Each of the 40 competing countries has a jury of five people. Jury members are made up of music industry professionals who are asked to evaluate all of the performances the night of the finale (excluding their own countries performance) based on: vocal capacity of the singer, the performance on-stage, the composition and originality of the song, and the overall impression of the act. The rankings of each of the five jury members are averaged to create a top 10. This top ten is then converted into points from 1-7, 8, 10 and then 12 points for the act the country’s jury liked the most.

The results are announced in two parts. The first results to be announced are the results of each of the 40 national juries. Spokespersons from each of the countries are called upon via satellite link to reveal how they are rewarding their points.

Once all of the jury points have been revealed we will know 50% of the results. Then the public televoting results will be announced. The televoting results from all of the countries are added together and the hosts (Grammy and Golden Globe winning Italian recording artist Laura Pausini, esteemed TV presenter Alessandro Cattelan and British-Lebanese pop star Mika) will reveal the points reveal the points country by country collected in the public vote. Expect tension and excitement to build as the leaderboard bounces around.

The winner receives a trophy, no cash and bragging rights. Oh, and their country gets to host the competition next year.

Above: A look at the 2022 Eurovision Song Contest stage in Turin, Italy

Where does it take place?
Taking place at the PalaOlimpico (one of Italy’s largest indoor arenas) in Turin, Italy, the venue will be at full capacity with 13,300 Europop fans in attendance looking forward to plenty of over-the-top moments.

When does it take place?
Eurovision 2022 will take place across three nights on May 10, 12 and 14, 2022.

The first semi-final of the 2022 Eurovision Song Contest takes place on Tuesday May 10, 2022 with the first group of countries competing for a place in Saturday’s Grand Final. The 17 competing countries on night one are: Albania, Latvia, Lithuania, Switzerland, Slovenia, Ukraine, Bulgaria, Netherlands, Moldova, Portugal, Croatia, Denmark, Austria, Iceland, Greece, Norway and Armenia.

The second semi-final of the 2022 Eurovision Song Contest will take place on Thursday, May 12, 2022 and features 18 different acts taking to the stage in the hope of securing a place in Saturday’s Grand Final. Competing on night two are: Finland, Israel, Serbia, Azerbaijan, Georgia, Malta, San Marino, Australia, Cyprus, Ireland, North Macedonia, Estonia, Romania, Poland, Montenegro, Belgium, Sweden and Czech Republic.

All the qualifying acts from the semi-finals will then join the “Big Five” (United Kingdom, France, Germany, Spain and the host country Italy) in the 66th Eurovision Song Contest Grand Final that will take place on Saturday, May 14, 2022. All forty participating countries will vote in the final.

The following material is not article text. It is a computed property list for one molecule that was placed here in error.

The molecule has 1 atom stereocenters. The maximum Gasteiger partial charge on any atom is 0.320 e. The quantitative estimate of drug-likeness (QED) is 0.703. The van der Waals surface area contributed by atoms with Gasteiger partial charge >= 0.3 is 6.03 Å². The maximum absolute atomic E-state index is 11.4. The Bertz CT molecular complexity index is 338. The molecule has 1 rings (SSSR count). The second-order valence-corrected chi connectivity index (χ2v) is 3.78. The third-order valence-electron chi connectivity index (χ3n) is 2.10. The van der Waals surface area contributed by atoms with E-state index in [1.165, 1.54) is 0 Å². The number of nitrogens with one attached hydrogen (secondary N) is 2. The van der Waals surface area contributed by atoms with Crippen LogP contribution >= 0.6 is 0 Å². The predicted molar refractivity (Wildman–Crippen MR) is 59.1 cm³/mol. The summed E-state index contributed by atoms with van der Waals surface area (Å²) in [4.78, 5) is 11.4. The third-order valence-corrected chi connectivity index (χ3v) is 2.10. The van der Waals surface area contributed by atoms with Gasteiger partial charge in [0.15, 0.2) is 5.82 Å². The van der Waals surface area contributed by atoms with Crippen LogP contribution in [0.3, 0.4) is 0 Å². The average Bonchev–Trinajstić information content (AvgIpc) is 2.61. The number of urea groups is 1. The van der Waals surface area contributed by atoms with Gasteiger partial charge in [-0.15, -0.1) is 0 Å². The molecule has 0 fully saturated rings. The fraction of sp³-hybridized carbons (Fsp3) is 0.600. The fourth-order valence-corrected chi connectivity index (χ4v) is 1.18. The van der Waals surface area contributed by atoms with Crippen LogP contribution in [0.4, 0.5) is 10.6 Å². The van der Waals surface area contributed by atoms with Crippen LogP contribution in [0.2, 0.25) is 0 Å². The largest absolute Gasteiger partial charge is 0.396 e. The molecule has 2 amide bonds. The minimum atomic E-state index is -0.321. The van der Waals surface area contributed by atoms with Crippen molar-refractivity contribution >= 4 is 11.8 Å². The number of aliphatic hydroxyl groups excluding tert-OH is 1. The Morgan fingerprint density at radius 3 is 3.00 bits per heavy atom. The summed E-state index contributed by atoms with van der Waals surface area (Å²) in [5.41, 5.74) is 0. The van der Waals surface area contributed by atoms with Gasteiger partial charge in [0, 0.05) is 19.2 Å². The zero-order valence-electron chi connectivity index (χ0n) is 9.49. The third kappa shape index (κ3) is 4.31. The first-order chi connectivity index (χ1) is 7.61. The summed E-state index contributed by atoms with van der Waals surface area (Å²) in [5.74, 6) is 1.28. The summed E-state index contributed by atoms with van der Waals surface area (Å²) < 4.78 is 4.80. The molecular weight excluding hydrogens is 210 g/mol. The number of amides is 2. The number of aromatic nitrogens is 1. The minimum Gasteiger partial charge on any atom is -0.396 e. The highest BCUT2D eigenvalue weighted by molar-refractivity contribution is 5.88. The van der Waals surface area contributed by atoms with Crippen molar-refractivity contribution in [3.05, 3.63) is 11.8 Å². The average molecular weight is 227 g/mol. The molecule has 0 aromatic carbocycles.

Måneskin will return to the Eurovision stage after their win last year and will perform “Supermodel” their brand new single in the Grand Final.

Note: The semi-finals will be around three hours long, whilst the Grand Final will be around four hours long – get those snacks ready.

Above: Eurovision 2022 hosts Mika, Laura Pausini and Alessandro Cattelan

How to watch
In Europe, the 2022 Eurovision Song Contest will be broadcast live on the BBC, with the always hilarious Graham Norton commentating. If you’re in Canada or the US the easiest way to watch the semi-finals or the Grand Final is via the livestream on YouTube. (Here’s the links: the first semi-final live show, the second semi-final live show, and the Grand Final)

You do not need to watch the semi-finals to watch the Grand Final. The semi-finals merely round up who will compete in the Eurovision Song Contest Grand Finale.

Who to watch out for?
Who will win the 2022 Eurovision Song Contest? Bookmakers have predicted that Kalush Orchestra, Ukraine’s entry for 2022, as the current favourite. Russia’s attack on Ukraine makes this choice a kind one, in line with the world’s impassioned response. Initially written as a tribute to the mother of Kalush Orchestra’s frontman, “Stefania” is one of the most-watched Eurovision entries on YouTube.

But, it’s important to remember that this contest is always unpredictable! After all, last year bookmakers predicted that Malta would win, however on the night of the Grand Final the country placed 7th.

Watch for insanely catchy tracks from: Sweden (Cornelia Jakobs – “Hold Me Closer”), Italy (Mahmood & Blanco – “Brividi”), United Kingdom (Sam Ryder – “Space Man”), Spain (Chanel – “SloMo”), Estonia (Stefan – “Hope”), Iceland (Systur – “Með Hækkandi Sól”), Norway (Subwoolfer, “Give That Wold A Banana”), and France (Alvan & Ahez – “Fulenn”).

Need a music preview before the sitting down for the semi-finals? You’re in luck because there’s an official recap of all 40 songs competing at this year.

That’s it, that’s all! Enjoy the 2022 Eurovision Song Contest and good luck getting those songs, and accompanying performances, out of your head!

Tags: Eurovision